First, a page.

Etiquette rules that still apply
Etiquette, in all forms, often has a negative ring to it. The mere mention is enough to drum up bad memories of snarky old ladies primly commenting on ladylike and gentleman-like behavior -- when they weren’t simply harrumphing and moving along. In times past, the rules of proper etiquette literally filled a book and governed everything from RSPVing to bringing a dish to allowable dinner conversation.
Fortunately, these days we’re a lot more easy-going.
Still, that’s not to say that good manners and etiquette have gone out the window entirely. Some rules of traditional etiquette still apply, there just aren't as many as there used to be. This means, though, that the rules that have survived need to be observed even more carefully, lest you been seen as ill-mannered.
These days few rules dictate what you should and should not wear to a party. However, two broad guidelines apply when choosing a wardrobe. First, if the party has a theme, dress accordingly. It’s impolite to show up to a 1930s party in jeans and a T-shirt.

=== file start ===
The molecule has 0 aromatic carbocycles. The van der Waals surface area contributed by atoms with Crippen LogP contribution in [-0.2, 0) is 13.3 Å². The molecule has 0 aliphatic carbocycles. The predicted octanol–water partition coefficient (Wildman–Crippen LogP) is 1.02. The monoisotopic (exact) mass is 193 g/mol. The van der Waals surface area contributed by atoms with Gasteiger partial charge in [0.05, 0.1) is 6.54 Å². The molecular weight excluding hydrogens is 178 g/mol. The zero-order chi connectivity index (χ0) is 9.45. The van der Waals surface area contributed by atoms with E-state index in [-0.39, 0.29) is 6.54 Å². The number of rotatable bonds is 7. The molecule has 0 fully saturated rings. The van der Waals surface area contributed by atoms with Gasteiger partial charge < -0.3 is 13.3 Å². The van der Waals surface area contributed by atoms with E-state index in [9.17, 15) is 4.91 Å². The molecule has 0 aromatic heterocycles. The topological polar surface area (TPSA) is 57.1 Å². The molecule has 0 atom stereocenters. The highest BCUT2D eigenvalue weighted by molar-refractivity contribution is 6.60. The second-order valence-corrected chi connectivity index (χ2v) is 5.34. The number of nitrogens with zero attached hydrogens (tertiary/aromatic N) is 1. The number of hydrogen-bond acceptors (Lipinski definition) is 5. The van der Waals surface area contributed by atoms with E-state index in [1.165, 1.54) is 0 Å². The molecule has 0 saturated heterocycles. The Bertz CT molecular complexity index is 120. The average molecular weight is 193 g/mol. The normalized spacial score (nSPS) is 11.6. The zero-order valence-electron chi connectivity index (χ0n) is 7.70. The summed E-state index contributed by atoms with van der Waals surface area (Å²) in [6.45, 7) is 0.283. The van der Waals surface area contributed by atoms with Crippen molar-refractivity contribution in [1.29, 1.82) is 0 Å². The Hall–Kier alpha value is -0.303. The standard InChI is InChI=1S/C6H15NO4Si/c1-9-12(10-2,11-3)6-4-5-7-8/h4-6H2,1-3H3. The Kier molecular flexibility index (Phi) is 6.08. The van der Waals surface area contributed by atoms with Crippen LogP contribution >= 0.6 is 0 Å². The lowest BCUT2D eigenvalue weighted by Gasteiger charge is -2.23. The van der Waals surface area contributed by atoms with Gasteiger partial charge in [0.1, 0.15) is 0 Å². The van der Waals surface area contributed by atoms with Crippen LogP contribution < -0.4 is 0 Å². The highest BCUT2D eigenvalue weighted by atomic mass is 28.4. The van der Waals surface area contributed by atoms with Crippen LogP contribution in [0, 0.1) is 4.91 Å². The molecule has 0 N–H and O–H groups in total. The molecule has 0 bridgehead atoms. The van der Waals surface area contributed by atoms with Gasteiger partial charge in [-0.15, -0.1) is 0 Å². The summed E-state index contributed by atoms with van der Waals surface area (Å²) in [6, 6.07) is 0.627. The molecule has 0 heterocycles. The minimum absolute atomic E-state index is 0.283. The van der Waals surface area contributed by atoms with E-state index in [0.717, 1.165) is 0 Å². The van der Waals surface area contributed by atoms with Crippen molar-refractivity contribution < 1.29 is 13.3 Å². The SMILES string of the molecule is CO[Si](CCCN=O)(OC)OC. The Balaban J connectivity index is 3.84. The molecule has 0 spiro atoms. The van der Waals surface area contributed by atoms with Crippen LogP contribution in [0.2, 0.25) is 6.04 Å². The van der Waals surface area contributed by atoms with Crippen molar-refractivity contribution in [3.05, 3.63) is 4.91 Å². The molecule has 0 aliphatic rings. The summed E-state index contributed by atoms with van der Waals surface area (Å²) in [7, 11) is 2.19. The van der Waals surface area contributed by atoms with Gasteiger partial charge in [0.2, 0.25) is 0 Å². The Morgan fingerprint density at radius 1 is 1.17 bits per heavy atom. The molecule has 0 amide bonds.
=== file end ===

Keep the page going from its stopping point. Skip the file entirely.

Second, unless you are following the first rule, don’t wear anything that would make you (not the party itself) the center of attention. What this means will vary from party to party, but at least consider wearing what you would wear to work to a party.
Bringing food and wine
More and more parties are being thrown with the allowance for or expectation that guests will bring an item. Of course, it is up to each individual host to determine whether they want their guests to bring something. Still, if you think your host would be fine with you bringing a dish, here are some simple guidelines.
First, avoid bringing wine you expect to be served with an entrée. Unless you have specifically spoken to the host about pairing a wine with the main course, your host probably has that covered. If not, there’s a good chance your wine and the main course might not pair well. Instead, opt to bring a dessert wine or something that goes with light appetizers -- or choose a more unusual drink like a lambic or hard cider.
Second, if you want to bring food, bring something that is temperature-stable and easily sharable. Dips are great for this, as are small sandwiches, kebabs, meatballs on a toothpick, etc. Desserts should also be sharable, though because they are served at the end of the meal, they don't necessarily need to be temperature-stable.
Do RSVP. It’s rude to show up without telling your host that you will attend. If too many unexpected guests attend the party, the poor host may not have enough food.
Also, let your host know if you are going to bring guests -- and do not bring more guests than the number you RSVP'd. Anything else will put the host in a bind and is just rude.
Sending thank-you cards is largely a lost art in modern times, but it never hurts to follow up a party with a handwritten note. Pictures on Facebook are nice, but a real "thank you" mailed via the postal system will mean so much more.